Dining in the refectory: Prosit!

By Fr. Jonah Wright, OSB

When a new monk enters our monastic community one of the many unusual experiences he has as a candidate, is his first meal in the refectory. Our meals are highly ritualized but the ritual comes naturally with a little practice. On the other hand, the candidate has to try and feel his way through the meal without a map. He is gently guided with this and that and ushered through bits and pieces, but our meals are in silence and there is only so much that can be communicated with a gesture and a whisper.

When he enters the refectory he will likely be guided to either the north or south side and his actual seat won’t reveal itself immediately. There is some shifting of places to accommodate the monks involved in pre-meal preparations and their seats are held open for their eventual arrival. The abbot begins the meal with a prayer and the candidate can find a prayer booklet on the lazy Susan in front of him. The candidate will sit with us after the prayer and wait for the abbot to ring the bell. Everyone puts their napkins in their collar and the passing of food begins.

Our refectory tables are divided into sets of four; food, sauces, dressings, beverages, and serving utensils are at the head of every set and the person at the beginning of the set takes what he wants and passes everything down. At the end of the meal the beverages are passed back for those who want more milk, water or coffee; the waiter brings the seconds tray and clean up begins. One or two monks will rise from their seat and assist the waiters with clearing the plates. All the dirty dishes are placed on a stainless steel cart to be wheeled back into the scullery and sent down to the kitchen below for washing.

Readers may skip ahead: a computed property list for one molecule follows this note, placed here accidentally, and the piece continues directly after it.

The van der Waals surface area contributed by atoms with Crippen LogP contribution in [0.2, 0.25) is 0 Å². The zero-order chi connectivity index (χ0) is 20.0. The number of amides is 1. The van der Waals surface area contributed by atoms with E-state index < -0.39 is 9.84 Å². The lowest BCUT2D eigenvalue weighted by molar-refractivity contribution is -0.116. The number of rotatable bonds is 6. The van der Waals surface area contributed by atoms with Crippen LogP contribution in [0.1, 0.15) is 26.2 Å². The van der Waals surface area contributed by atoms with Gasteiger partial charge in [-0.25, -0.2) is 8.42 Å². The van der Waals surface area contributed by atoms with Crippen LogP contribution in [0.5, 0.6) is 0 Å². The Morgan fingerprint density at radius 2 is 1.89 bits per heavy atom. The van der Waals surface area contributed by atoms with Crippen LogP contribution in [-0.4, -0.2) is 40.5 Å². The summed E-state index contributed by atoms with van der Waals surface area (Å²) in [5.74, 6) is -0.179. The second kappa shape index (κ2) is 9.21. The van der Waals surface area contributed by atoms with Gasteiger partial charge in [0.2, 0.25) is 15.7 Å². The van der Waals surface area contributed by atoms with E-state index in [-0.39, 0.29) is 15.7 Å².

The candidate is usually carried along by it all unless he finds himself in the position of head of a set. He then has the responsibility of passing everything down which is not always easy for the uninitiated. At the end of the meal the table reader rises from the reader’s stand and chants: Be grateful to the Lord for his mercy to us. The monks respond in unison: Thanks be to God. Usually the candidate is searching the pages of our prayer booklet for the proper prayer and finds it in time for the litany of St. Joseph that concludes the ritual. We then file out in silence touching the holy water and extending our hand to our brother with the word prosit.* The candidate is always unprepared for this and is encouraged to respond with prosit* and passing of the holy water from his hand to the next.

All of these rituals are second nature as we do them twice a day, but to the candidate, who just might be a bit anxious about getting things right, and certainly a little confused about all the steps and procedures, it is far from second nature. Yet if he is seeking a new way of life, if he has truly come to be a student in the school of the service of the Lord, he will find our eating ritual an interesting and perhaps even enlightening experience.


* Prosit: subjunctive of the Latin word prosum: be of good health.